We are thrilled to share the news that two of our scholarship recipients, Hauwa and Ya Kaka, who were also featured in last year’s NYT piece, will be traveling to the U.S. in March for a series of events that will culminate in TYTW’s first gala, celebrating their courage in speaking out about their experiences and their dedication to creating better lives for themselves.  Prior to the gala, the girls will meet in Washington, D.C., with all 22 women of the U.S. Senate to share their stories, and then, while in New York City, they will participate in several panels at the United Nations Commission on the Status of Women.  We are so excited for them to see part of the United States and to bravely use their voices on behalf of the thousands of other girls like themselves, many of whom remain trapped in marriages they cannot escape. 

We cannot stress it enough: TYTW’s wildly successful year, and the exciting events that we have planned for this year, would not be possible without your support.  We deeply appreciate your efforts to help us empower these brave young women and the thousands of girls just like them around the world.

If you are looking for charitable giving options in this new year, please consider keeping Too Young to Wed in your plans to help us protect girls’ rights and end child marriage. 

Wishing you a happy and healthy 2018!

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Photo 2
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Photo 3

Dear Friend of Too Young to Wed,

We appreciate every dollar donated to us through the generosity of people like you.  Your support has allowed us to wake the world up to the tragedy of child marriage, which affects 1 in 3 girls in countries in the developing world, and provide much-needed assistance to girls escaping from or threatened by this and other harmful practices.

Unfortunately, we were unable to reach our fundraising goal through our initial campaign. Happily, however, our corporate sponsors stepped in to help us complete our 2017 goals, including our friends at Canon, who closed the funding gap by sponsoring our second photography workshop in Kenya this past summer.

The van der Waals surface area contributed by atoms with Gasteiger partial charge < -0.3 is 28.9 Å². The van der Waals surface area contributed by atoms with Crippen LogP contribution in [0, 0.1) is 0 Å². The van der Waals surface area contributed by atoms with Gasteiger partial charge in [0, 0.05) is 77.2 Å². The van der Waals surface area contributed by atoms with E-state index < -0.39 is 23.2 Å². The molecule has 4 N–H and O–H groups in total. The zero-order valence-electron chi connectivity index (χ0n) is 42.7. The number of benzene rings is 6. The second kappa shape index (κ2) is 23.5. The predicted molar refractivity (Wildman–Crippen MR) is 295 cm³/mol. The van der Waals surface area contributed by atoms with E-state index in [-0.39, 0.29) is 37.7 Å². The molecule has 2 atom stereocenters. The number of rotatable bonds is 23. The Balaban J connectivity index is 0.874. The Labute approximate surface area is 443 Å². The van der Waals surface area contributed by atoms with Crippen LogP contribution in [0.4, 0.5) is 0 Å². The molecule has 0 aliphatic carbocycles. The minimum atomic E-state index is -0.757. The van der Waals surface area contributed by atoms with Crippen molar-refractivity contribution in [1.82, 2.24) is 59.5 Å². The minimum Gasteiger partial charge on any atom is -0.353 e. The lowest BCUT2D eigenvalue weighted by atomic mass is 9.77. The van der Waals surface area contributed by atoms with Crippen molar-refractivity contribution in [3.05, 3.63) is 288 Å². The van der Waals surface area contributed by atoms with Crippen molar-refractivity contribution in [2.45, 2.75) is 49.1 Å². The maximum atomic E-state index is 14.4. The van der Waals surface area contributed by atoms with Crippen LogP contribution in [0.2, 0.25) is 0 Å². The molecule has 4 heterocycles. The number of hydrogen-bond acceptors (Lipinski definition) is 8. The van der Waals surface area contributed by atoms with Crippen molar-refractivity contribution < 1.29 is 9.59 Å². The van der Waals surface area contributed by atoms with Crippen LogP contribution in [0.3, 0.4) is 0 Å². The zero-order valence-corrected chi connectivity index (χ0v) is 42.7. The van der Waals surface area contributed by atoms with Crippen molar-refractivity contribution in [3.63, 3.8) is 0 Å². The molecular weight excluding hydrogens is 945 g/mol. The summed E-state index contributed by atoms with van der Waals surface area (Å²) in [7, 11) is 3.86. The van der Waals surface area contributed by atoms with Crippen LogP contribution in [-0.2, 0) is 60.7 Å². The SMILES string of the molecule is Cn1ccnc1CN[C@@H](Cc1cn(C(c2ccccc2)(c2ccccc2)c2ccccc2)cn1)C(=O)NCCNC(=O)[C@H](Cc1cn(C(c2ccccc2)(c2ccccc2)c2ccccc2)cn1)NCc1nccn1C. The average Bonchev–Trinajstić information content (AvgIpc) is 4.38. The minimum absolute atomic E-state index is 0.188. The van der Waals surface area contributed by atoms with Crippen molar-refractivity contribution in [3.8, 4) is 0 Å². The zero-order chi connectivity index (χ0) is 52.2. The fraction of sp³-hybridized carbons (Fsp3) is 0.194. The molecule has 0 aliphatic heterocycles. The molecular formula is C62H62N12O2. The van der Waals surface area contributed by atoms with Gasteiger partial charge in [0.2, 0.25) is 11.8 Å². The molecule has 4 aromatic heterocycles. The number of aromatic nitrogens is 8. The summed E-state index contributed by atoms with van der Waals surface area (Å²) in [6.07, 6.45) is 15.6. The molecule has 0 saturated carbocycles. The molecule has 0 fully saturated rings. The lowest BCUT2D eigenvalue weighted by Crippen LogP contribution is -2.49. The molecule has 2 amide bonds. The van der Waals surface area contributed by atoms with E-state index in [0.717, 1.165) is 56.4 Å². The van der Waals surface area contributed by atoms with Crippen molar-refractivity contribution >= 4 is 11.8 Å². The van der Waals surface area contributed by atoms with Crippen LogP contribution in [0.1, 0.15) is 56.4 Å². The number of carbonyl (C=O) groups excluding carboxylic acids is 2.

This latest workshop brought together 18 teenage girls, all survivors of child marriage, in an empowering retreat setting where they worked together telling their own stories, overcoming trauma, and learning skills to become tomorrow’s leaders in the fight for girls’ rights.  They were then able to take these skills back to their communities and share them with others, furthering our reach and allowing us, through these amazing young women, to influence an even greater number of girls to gain confidence and the knowledge that they are all valuable members of their communities.

For a closer look at how your hard-earned dollars are being used, I urge you to spend a few minutes watching our powerful short film from the workshop:  Tehani Photo Workshop 2017.

So that we can continue offering these life-changing workshops for the brave young survivors of child marriage, we will keep our GlobalGiving campaign open in the coming months.  We’re currently planning two new photography workshops in 2018, providing additional women and girls the opportunity to learn a skill, discover how to express themselves, gain the tools necessary to manage their trauma, and advocate for themselves and others like them.

We are also extremely excited to share the news that Too Young to Wed will be sponsoring a visit to the United States by two escapees of the militant Islamist group Boko Haram. During International Women’s Month this March, Hawa and Yakaka will participate in a week of events designed to celebrate their courage and determination to tell the world their stories.  In Washington D.C. they will have the opportunity to meet with all twenty-one women US Senators and several US Congresswomen to share their experiences.  Afterwards, the girls will travel to New York City, where they will be the featured guests at Too Young to Wed’s Inaugural Annual Gala.

Other noteworthy events that occurred this year include having ten of the girls’ workshop photographs selected to be part of the prestigious World Press Photo exhibition, currently on display through November 26 at Washington, D.C.’s DuPont Underground.  Our friends at Canon also recently presented the girls’ images in a lovely display at the PhotoPlus World Expo in New York City.  These amazing opportunities bring additional awareness to the tragedy of child marriage and the work Too Young to Wed and our partner organizations are doing to improve their lives.